SAO PAULO, June 8 (Reuters) - Banco Bradesco SA, Brazil’s second-largest private-sector lender, would face a capital shortfall should a reported bid of 10 billion reais ($3.2 billion) for the local unit of HSBC Holdings Plc succeed, UBS Securities analysts said on Monday.
Last week, O Estado de S. Paulo newspaper’s online service said Bradesco placed the highest bid among the potential buyers of HSBC Bank Brasil Banco Múltiplo SA, as the unit is known. At the time, both banks declined to comment on the report.
Should Bradesco pay in cash for HSBC Brasil and regulators approve the deal immediately, Bradesco’s so-called Tier 1 capital ratio could fall to 10.1 percent from 12.1 percent in March, analysts led by Philip Finch wrote in a client note. The minumum Tier 1 ratio - a gauge of financial strength that compares the core equity and the risk-weighted assets of a bank - in Brazil is 11 percent.
For Osasco, Brazil-based Bradesco to maintain that minimum ratio, the analysts estimated a potential shortfall of 6.7 billion reais. If approval took more time, which is the most likely scenario, Bradesco would be able to further accumulate retained earnings that would help cover much of that shortfall, the note added.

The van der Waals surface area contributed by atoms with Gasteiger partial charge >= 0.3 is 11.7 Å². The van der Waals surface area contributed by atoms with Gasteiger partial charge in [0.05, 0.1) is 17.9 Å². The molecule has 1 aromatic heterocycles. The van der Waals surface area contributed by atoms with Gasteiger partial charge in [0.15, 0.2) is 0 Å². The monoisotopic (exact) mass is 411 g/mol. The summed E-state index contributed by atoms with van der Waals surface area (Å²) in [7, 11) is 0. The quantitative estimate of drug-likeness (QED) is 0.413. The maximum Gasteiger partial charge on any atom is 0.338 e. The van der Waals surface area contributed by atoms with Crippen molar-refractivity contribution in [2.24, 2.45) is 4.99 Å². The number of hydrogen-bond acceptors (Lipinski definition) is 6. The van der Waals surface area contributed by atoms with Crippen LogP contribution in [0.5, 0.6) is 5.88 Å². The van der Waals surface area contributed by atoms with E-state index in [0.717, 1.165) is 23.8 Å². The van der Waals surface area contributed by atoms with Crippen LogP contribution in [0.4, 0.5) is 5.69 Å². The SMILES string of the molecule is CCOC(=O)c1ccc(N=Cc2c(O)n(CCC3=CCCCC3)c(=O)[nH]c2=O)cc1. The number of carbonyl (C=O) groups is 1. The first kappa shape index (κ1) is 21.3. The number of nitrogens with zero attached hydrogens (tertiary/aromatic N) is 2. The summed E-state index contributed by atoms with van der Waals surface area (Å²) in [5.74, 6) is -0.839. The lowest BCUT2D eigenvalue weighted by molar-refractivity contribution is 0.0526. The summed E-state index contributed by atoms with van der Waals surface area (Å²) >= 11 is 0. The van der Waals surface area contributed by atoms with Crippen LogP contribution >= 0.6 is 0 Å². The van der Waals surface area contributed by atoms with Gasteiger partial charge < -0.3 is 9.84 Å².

According to Finch, if the acquisition took place by year-end, the capital shortfall would decline to 5.4 billion reais. Bradesco may pay out 1.6 billion reais in quarterly dividends this year, according to UBS estimates.
HSBC is expected to pick a preferred bidder for the unit as early as this month, with the sale expected to be finalized by August, three sources with knowledge of the process told Reuters in May. Bids for the unit are unlikely to surpass book value, which is estimated at around 10 billion reais as of now, the same sources noted.
News of an imminent sale comes after HSBC Chief Executive Officer Stuart Gulliver has targeted Brazil, Mexico, Turkey and the Unites States as potential markets for unit disposals. Last year, HSBC Brasil reported a net loss of 441 million reais, equating to negative return on equity of 4.2 percent.
According to the Estado story, Itaú Unibanco Holding SA , Bradesco and Banco Santander Brasil SA - the nation’s three largest non-government lenders, had access to the sale’s preliminary documents and made bids. Both Itaú and Santander Brasil placed a bid below Bradesco’s, the paper said.
$1 = 3.1271 Brazilian reais Reporting by Guillermo Parra-Bernal Editing b W Simon